If we apply our ethics, as Justitia, we would protect our civilians, children, and infirm, in Phoenix, Arizona, just as we should do everything we can to protect the civilians in rural Afghanistan, Iraq,  or in Gaza or Israel. At the very least, we should contribute nothing to hurting those children.  All civilians deserve the freedom from being treated like expendables by any military anywhere.  Anything short of respecting that freedom makes us all terrorists.

Robert J. Gould, Ph.D., is an ethicist, writes for PeaceVoice, and directs the Conflict Resolution Graduate and Undergraduate Programs at Portland State University.

More articles by:

CounterPunch Magazine

minimag-edit

bernie-the-sandernistas-cover-344x550

zen economics

March 30, 2017
William R. Polk
What Must be Done in the Time of Trump
Howard Lisnoff
Enough of Russia! There’s an Epidemic of Despair in the US
Ralph Nader
Crash of Trumpcare Opens Door to Full Medicare for All
Carol Polsgrove
Gorsuch and the Power of the Executive: Behind the Congressional Stage, a Legal Drama Unfolds
Michael J. Sainato
Fox News Should Finally Dump Bill O’Reilly
Kenneth Surin
Former NC Governor Pat McCory’s Job Search Not Going Well
Binoy Kampmark
The Price of Liberation: Slaughtering Civilians in Mosul
Bruce Lesnick
Good Morning America!
William Binney and Ray McGovern
The Surveillance State Behind Russia-gate: Will Trump Take on the Spooks?
Jill Richardson
Gutting Climate Protections Won’t Bring Back Coal Jobs
Robert Pillsbury
Maybe It’s Time for Russia to Send Us a Wake-Up Call
Prudence Crowther
Swamp Rats Sue Trump
March 29, 2017
Jeffrey Sommers
Donald Trump and Steve Bannon: Real Threats More Serious Than Fake News Trafficked by Media
David Kowalski
Does Washington Want to Start a New War in the Balkans?
Patrick Cockburn
Bloodbath in West Mosul: Civilians Being Shot by Both ISIS and Iraqi Troops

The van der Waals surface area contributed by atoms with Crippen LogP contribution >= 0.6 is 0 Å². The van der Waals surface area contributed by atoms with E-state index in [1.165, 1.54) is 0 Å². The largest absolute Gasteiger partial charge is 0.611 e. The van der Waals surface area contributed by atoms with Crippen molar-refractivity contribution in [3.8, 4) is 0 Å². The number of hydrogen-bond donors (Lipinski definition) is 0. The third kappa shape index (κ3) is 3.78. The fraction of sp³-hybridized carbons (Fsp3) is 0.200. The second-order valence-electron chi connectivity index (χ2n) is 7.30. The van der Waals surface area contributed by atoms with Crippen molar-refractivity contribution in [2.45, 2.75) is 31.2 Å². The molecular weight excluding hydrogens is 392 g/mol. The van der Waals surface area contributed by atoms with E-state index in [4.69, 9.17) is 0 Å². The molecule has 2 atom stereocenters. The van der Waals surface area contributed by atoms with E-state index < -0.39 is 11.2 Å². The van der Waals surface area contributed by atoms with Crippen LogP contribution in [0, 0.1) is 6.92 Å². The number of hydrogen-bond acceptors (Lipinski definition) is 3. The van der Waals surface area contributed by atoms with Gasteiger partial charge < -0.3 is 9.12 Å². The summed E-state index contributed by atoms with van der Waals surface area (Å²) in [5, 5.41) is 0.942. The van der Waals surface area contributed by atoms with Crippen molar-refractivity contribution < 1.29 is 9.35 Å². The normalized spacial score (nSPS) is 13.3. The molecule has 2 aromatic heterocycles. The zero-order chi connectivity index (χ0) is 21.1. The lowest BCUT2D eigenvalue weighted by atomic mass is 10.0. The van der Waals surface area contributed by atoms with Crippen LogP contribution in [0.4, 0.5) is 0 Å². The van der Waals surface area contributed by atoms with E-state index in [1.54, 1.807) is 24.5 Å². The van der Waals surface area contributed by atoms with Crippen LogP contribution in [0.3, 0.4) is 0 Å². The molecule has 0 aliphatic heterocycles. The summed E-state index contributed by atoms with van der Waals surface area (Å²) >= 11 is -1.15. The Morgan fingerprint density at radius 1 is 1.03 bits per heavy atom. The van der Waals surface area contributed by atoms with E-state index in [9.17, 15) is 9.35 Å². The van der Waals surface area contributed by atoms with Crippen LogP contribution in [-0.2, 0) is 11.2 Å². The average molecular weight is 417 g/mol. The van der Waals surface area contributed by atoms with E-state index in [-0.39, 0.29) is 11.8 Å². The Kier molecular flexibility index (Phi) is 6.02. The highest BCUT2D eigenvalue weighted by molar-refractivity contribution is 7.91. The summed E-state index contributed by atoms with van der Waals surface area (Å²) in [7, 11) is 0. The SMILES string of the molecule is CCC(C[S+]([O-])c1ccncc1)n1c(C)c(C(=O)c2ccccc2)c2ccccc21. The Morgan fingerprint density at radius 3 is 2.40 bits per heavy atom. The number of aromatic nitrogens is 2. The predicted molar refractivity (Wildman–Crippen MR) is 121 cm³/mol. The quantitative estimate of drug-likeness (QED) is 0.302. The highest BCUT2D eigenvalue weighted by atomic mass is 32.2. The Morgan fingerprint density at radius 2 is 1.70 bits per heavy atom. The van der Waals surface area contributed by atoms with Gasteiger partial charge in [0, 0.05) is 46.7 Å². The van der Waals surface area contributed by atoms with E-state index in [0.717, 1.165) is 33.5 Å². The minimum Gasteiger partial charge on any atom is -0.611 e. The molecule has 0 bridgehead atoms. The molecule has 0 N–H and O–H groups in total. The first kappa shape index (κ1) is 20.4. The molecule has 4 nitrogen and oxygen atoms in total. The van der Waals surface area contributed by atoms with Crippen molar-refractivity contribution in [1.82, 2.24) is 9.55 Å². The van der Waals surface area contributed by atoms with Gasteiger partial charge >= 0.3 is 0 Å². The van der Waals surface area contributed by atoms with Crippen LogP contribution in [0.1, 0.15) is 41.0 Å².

Ron Forthofer
War and Propaganda
Matthew Stevenson
Letter From Phnom Penh
James Bovard
Peanuts Prove Congress is Incorrigible
Thomas Knapp
Presidential Golf Breaks: Good For America
Binoy Kampmark
Disaster as Joy: Cyclone Debbie Strikes
Peter Tatchell
Human Rights are Animal Rights!
George Wuerthner
Livestock Grazing vs. the Sage Grouse
Jesse Jackson
Trump Should Form a Bipartisan Coalition to Get Real Reforms
Thomas Mountain
Rwanda Indicts French Generals for 1994 Genocide
Clancy Sigal
President of Pain
Andrew Stewart
President Gina Raimondo?
Lawrence Wittner
Can Our Social Institutions Catch Up with Advances in Science and Technology?
March 28, 2017
Mike Whitney
Ending Syria’s Nightmare will Take Pressure From Below 
Mark Kernan
Memory Against Forgetting: the Resonance of Bloody Sunday
John McMurtry
Fake News: the Unravelling of US Empire From Within
Ron Jacobs
Mad Dog, Meet Eris, Queen of Strife
Michael J. Sainato
State Dept. Condemns Attacks on Russian Peaceful Protests, Ignores Those in America
Ted Rall
Five Things the Democrats Could Do to Save Their Party (But Probably Won’t)
Linn Washington Jr.
Judge Neil Gorsuch’s Hiring Practices: Privilege or Prejudice?
Philippe Marlière
Benoît Hamon, the Socialist Presidential Hopeful, is Good News for the French Left
Norman Pollack
Political Cannibalism: Eating America’s Vitals
Bruce Mastron
Obamacare? Trumpcare? Why Not Cubacare?
David Macaray
Hollywood Screen and TV Writers Call for Strike Vote
Christian Sorensen
We’ve Let Capitalism Kill the Planet
Rodolfo Acuna
What We Don’t Want to Know
Binoy Kampmark
The Futility of the Electronics Ban
Andrew Moss
Why ICE Raids Imperil Us All
March 27, 2017
Robert Hunziker
A Record-Setting Climate Going Bonkers
Frank Stricker
Why $15 an Hour Should be the Absolute Minimum Minimum Wage
Melvin Goodman
The Disappearance of Bipartisanship on the Intelligence Committees
FacebookTwitterGoogle+RedditEmail